West Nile Virus Confirmed in Florida Horse
The Florida Department of Agriculture and Consumer Services (FDACS) has confirmed a Holmes County horse with West Nile virus (WNV). The unvaccinated 10-year-old Paint mare began experiencing clinical signs on June 7 and was subsequently euthanized. This is Florida’s index case for WNV in 2020.

About West Nile Virus

WNV transmission occurs when infected mosquitoes feed on animals, as well as humans, after having fed on infected birds.

Clinical signs of WNV in horses include:

  • Mild anorexia and depression;
  • Fine and coarse muscle and skin fasciculation (twitching);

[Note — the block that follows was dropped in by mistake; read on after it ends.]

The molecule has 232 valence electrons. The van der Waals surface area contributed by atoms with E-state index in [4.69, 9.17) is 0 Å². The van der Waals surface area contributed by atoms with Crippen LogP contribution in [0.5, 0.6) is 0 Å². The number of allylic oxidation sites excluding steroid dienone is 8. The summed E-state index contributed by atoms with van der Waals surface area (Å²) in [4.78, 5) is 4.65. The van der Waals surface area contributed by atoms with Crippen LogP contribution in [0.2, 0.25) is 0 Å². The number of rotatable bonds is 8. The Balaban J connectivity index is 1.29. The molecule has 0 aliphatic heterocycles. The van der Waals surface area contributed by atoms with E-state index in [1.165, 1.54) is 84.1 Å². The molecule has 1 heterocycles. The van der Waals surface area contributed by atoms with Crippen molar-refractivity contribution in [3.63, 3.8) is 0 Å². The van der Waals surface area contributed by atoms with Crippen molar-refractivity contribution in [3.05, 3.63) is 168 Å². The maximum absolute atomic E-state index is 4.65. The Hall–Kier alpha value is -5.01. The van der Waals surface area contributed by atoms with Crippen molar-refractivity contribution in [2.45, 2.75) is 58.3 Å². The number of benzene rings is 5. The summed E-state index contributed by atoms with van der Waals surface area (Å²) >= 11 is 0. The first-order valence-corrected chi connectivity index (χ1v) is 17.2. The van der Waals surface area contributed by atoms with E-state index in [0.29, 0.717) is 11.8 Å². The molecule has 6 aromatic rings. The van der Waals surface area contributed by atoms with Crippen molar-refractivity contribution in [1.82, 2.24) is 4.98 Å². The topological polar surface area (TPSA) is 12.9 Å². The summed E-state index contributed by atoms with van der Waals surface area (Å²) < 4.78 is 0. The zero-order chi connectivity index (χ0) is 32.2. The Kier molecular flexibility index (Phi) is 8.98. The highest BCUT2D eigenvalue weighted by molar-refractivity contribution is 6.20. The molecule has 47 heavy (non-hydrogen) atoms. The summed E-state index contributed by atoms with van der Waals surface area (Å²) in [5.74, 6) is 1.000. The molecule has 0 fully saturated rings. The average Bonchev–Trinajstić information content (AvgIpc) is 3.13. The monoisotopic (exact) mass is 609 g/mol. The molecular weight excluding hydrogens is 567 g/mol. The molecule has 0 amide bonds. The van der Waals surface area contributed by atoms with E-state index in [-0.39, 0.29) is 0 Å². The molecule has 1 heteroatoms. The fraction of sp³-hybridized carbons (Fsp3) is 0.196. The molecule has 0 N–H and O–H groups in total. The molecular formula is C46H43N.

• Hyperesthesia (hypersensitivity to touch and sound);
  • Changes in mentation (mentality), when horses look like they’re daydreaming or “just not with it”;
  • Occasional drowsiness;
  • Propulsive walking (driving or pushing forward, often without control); and
  • Spinal signs, including asymmetrical weakness; and
  • Asymmetrical or symmetrical ataxia (incoordination).

West Nile virus has no cure; however, some horses can recover with supportive care. Equine mortality rates can reach 30-40%. The American Association of Equine Practitioners includes WNV as one of the core diseases all horses should be vaccinated against at least annually.